If you  are planning a trekking holiday to certain regions of the world, the one thing you should consider very carefully is malaria prevention. Malaria is spread by mosquitoes that are infected with the malaria parasite. The mosquitoes transmit the disease when they bite human beings in order to feed on blood. It is a preventable disease but only if precautionary measures are put in place before travelling.

Before you travel, book an appointment with your GP or holiday clinic regarding the country you are visiting so that you get proper advice. You will need to know what region you are travelling to so that you can discuss the risks and any preventative treatment that may be necessary. Remember the A,B,C,D of malaria prevention.

A is for awareness of the risk. Be aware of the risks of malaria in the area you are planning to travel to. Some countries have a higher risk than others and you need to check carefully what the risks are. Using an independent health advice website such as www.fitfortravel.nhs.uk can give you an accurate picture of what the risks are for the country you are planning to visit.

B is for bite prevention. Preventing bites by using a good quality insect repellent, wearing long sleeves and long trousers, and, using a mosquito net which has been impregnated with a suitable insecticide over your bed. Your accommodation may not require a mosquito net but having one packed is a good idea just in case. The nets are lightweight and fold into very small packages so won’t add to your luggage. There are many different types of insect repellent that will be suitable however, those containing diethyltoluamide or DEET are very effective and last for up to 6 hours. It is important to reapply insect repellent regularly to keep mosquitoes away.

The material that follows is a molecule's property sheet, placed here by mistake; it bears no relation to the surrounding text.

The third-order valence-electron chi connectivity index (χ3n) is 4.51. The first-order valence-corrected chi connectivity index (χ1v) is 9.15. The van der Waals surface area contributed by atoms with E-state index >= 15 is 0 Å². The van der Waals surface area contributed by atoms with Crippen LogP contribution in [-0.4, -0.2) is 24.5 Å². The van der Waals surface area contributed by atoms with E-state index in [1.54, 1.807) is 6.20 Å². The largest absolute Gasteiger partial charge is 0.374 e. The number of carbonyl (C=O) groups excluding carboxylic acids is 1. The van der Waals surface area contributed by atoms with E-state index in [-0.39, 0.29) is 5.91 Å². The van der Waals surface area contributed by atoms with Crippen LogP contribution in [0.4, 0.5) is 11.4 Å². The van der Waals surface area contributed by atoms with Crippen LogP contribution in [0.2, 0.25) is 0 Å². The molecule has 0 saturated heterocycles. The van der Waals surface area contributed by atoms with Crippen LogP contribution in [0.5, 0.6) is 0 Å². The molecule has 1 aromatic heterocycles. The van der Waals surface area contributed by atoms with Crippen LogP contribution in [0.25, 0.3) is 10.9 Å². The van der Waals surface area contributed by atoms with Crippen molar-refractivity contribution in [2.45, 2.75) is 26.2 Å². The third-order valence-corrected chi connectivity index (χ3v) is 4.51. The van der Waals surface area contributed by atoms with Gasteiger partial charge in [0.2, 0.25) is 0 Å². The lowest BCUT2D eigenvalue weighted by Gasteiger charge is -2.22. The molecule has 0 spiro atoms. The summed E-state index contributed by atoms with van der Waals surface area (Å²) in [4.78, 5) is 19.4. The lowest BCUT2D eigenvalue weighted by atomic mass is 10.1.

C is for check whether you require anti-malaria medication and if you do, make sure that you have the right medication at the right dose, complete the course and do not skip any of the meds. This is where a consultation with your doctor is important so that you can be given the correct medication that will suit you and will take into account your medical history and any other medication you are taking.

D is for diagnosis. If you begin to suffer from any of the symptoms of malaria, seek medical attention immediately. You may be at risk of symptoms for up to 12 months after your trip, so be vigilant. Some of the symptoms of malaria include: fever, headache, chills, general aching, vomiting, muscle cramps and diarrhoea.

Many people enjoy trekking holidays abroad and experiencing the wonders of another country. There are walking and hiking holidays to suit all abilities with destinations such as India, Cambodia, Kazakhstan, China, Tanzania and Nepal being very popular but which are also known to be malaria risky in certain parts. This is why proper research is required before you go so that you can protect yourself if you are going to a known malaria region.